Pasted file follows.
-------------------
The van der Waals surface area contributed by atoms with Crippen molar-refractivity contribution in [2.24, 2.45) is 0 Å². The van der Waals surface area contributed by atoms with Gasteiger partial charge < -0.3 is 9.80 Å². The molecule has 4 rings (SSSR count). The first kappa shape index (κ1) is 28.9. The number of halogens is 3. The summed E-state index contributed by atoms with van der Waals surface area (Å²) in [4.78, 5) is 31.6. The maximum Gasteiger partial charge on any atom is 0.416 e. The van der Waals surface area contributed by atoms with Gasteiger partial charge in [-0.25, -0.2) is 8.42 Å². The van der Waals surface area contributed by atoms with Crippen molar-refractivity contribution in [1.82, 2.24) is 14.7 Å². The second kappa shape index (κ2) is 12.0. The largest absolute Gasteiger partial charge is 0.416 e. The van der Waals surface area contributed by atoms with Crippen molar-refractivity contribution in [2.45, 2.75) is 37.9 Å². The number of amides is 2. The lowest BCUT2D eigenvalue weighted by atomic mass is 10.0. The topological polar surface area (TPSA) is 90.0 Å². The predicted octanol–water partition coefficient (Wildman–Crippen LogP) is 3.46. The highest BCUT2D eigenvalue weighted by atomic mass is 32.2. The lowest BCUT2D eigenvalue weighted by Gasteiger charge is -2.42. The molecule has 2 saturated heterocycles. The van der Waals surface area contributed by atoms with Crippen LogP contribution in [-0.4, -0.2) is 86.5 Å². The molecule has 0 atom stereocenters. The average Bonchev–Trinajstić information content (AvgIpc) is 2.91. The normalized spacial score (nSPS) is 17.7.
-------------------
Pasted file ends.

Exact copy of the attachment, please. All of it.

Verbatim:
The van der Waals surface area contributed by atoms with Crippen molar-refractivity contribution in [2.24, 2.45) is 0 Å². The van der Waals surface area contributed by atoms with Gasteiger partial charge < -0.3 is 9.80 Å². The molecule has 4 rings (SSSR count). The first kappa shape index (κ1) is 28.9. The number of halogens is 3. The summed E-state index contributed by atoms with van der Waals surface area (Å²) in [4.78, 5) is 31.6. The maximum Gasteiger partial charge on any atom is 0.416 e. The van der Waals surface area contributed by atoms with Gasteiger partial charge in [-0.25, -0.2) is 8.42 Å². The van der Waals surface area contributed by atoms with Crippen molar-refractivity contribution in [1.82, 2.24) is 14.7 Å². The second kappa shape index (κ2) is 12.0. The largest absolute Gasteiger partial charge is 0.416 e. The van der Waals surface area contributed by atoms with Crippen molar-refractivity contribution in [2.45, 2.75) is 37.9 Å². The number of amides is 2. The lowest BCUT2D eigenvalue weighted by atomic mass is 10.0. The topological polar surface area (TPSA) is 90.0 Å². The predicted octanol–water partition coefficient (Wildman–Crippen LogP) is 3.46. The highest BCUT2D eigenvalue weighted by atomic mass is 32.2. The lowest BCUT2D eigenvalue weighted by Gasteiger charge is -2.42. The molecule has 2 saturated heterocycles. The van der Waals surface area contributed by atoms with Crippen LogP contribution in [-0.4, -0.2) is 86.5 Å². The molecule has 0 atom stereocenters. The average Bonchev–Trinajstić information content (AvgIpc) is 2.91. The normalized spacial score (nSPS) is 17.7.